That is why TPC could convince us by providing not only theoretical and scientific publications, but also laboratory test results, as well as references to their “know-how” in the field of high energy transformer faults.

Can you give us the various key facts on this project?

Since the TP was a new technology for us, we first looked at reference projects in March 2015. Specifically, we visited a TP installation in EDF Hydroelectric power plant in France and talked to the team involved with the explosion protection equipment. Afterwards, we provided details to TPC, as requested in their questionnaire, describing both the technical features of our transformer and our specific wishes for the execution of the project.

TPC then developed a preliminary project study based on this information and proposed a budget. After a successful technical and commercial study, in September 2015 we commissioned the retrofitting of the ladle furnace transformer with the TP at; the components were produced in the year after the submission and confirmation of the design documentation.

It was challenging for us find and agree with steel production on a time window for the furnace shutdown to retrofit with the TP. We succeeded in convincing the responsible persons from the steelworks of the importance of the project; in March 2016, a 10-day halt in production was approved.

What were the technical challenges with this project and how were they solved?

The main challenge was the very small time window for the completion of the project. We had stopped the ladle furnace in order to install the explosion protection. We took advantage of the necessary shutdown to do further maintenance, including replacement of the three tap changer diverters, revision of the three tap changer selectors inside the transformer, maintenance of the 10 kV switchgear, and the renewal of the entire transformer protection and control panel.

Six companies with about 30 employees had to be coordinated simultaneously in a tight space – all while the production of steel continued in the neighboring converters. To meet the tight schedule, certain components, such as the TP Control Box, the Inert Gas Cabinet and the Explosion Gases Evacuation Pipes were installed in advance of the actual project start and necessary wall breaks were prepared. Standard stainless steel tubes were used to save time rather than carbon steel pipes which require painting and internal coating. The manhole plate for the connection to the transformer vessel and the oil / gas separation tank was also prefabricated.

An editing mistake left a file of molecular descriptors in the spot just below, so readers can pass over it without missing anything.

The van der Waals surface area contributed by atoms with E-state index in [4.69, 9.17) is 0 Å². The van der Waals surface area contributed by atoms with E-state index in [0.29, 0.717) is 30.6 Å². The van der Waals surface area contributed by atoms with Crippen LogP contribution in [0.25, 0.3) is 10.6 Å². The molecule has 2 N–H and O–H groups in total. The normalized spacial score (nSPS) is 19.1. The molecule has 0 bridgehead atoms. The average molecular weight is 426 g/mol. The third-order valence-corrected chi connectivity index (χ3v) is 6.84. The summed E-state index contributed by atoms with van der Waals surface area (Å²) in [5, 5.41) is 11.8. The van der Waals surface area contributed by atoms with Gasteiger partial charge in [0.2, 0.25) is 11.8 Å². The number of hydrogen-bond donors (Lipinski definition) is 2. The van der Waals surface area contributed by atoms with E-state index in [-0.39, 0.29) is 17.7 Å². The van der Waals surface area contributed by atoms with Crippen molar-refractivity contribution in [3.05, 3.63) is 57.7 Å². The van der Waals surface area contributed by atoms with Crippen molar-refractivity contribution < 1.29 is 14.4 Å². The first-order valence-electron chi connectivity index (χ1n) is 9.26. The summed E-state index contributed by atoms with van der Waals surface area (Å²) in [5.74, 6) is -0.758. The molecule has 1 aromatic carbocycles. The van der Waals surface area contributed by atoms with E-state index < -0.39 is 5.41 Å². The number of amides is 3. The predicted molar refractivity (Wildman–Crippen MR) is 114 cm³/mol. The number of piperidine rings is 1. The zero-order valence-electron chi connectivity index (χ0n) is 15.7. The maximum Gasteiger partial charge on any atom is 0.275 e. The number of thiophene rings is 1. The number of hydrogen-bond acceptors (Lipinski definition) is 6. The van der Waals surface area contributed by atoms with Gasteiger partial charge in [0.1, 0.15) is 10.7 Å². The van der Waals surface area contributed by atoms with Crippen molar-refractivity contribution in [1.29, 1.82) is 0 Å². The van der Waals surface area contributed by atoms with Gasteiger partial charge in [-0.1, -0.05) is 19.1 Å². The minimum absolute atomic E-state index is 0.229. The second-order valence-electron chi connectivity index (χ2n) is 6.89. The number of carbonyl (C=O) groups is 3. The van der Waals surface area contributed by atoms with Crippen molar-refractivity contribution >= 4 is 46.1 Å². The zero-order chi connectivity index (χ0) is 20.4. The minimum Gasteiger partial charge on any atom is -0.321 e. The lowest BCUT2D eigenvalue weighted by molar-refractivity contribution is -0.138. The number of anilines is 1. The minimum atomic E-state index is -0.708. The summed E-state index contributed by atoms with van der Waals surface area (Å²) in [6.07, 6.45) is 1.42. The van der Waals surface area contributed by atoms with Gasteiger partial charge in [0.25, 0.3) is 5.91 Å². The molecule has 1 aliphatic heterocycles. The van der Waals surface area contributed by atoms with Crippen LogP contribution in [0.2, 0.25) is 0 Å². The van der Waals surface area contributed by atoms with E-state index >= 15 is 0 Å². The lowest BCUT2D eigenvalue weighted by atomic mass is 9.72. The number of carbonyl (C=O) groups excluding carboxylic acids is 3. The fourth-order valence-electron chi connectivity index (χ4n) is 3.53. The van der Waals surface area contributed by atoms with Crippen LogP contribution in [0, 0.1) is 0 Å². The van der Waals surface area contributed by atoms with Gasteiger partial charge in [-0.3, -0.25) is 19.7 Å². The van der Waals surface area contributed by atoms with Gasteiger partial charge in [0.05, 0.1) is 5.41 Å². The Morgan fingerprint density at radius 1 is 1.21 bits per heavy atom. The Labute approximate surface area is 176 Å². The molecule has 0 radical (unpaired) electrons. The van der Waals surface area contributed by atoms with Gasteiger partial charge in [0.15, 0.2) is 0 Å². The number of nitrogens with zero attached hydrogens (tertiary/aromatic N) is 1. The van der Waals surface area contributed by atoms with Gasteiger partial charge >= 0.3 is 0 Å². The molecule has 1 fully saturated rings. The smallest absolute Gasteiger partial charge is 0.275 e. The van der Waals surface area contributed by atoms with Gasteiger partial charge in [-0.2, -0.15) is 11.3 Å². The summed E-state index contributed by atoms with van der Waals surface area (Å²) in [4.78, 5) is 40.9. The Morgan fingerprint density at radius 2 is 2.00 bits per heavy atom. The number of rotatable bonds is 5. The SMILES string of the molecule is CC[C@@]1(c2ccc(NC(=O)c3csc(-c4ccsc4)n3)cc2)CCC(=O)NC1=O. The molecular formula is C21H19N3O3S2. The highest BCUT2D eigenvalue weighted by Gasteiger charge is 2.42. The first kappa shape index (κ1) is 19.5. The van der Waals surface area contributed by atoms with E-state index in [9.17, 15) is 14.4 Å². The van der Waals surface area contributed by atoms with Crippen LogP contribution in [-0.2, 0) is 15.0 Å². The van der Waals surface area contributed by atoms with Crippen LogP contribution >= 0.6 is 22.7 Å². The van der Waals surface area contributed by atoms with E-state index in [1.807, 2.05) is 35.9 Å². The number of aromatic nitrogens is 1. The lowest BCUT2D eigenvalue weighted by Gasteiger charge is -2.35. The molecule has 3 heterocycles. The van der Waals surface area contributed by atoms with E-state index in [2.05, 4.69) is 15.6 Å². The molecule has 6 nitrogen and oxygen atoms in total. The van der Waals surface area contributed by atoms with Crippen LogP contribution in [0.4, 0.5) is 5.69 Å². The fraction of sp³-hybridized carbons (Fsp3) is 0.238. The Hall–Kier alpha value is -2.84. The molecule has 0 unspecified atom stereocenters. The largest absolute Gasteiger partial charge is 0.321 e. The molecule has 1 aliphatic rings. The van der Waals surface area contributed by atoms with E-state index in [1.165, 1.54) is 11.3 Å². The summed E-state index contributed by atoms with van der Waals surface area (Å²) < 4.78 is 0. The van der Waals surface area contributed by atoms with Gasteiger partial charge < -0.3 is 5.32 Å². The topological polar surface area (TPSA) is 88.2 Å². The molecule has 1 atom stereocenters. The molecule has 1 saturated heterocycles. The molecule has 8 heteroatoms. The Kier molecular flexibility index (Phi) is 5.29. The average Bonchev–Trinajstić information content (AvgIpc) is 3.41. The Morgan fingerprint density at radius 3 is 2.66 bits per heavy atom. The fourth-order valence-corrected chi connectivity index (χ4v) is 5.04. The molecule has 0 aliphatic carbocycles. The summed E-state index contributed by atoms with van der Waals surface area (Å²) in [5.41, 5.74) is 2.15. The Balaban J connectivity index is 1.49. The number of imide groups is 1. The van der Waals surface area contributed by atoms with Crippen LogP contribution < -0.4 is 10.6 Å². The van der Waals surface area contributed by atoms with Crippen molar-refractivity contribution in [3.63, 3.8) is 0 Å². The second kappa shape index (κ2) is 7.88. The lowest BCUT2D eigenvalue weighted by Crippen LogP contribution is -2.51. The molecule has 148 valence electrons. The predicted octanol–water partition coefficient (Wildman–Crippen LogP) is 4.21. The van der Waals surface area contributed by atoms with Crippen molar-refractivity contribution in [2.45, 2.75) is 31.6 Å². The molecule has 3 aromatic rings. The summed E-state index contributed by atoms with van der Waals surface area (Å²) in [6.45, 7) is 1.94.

Thanks to the good partnership and cooperation of all companies involved in the project, the organization of a multi-shift work schedule to overcome the spatial constraints, and the professional guidance by a TPC supervisor who had worked on the project since its preliminary stage, the transformer could be put back into service on time for production after 10 days. Something important for us: all work was accidentfree!

To whom would you recommend the TP?

Particularly for applications of oil-filled transformers, in which personal injury cannot be ruled out in case of accident. We also recommend the TP where high demands are placed on the reliability of the power supply and also in the case where a company lacks a replacement transformer and would be financially impacted following the loss of a transformer due to an electrical fault.

Are you planning further projects with the TP?

In 2014, we put a new block into operation at our gas power plant and switched off several old inefficient steam generators and turbines; but we do not have a replacement for the 70 MVA block transformer of the generator.

The retrofit of this transformer with an explosion protection from TPC protects us in the “worst case” against a long-term production loss and provides us with a cost-effective alternative to the purchase of a replacement transformer.

This project is planned for the coming year.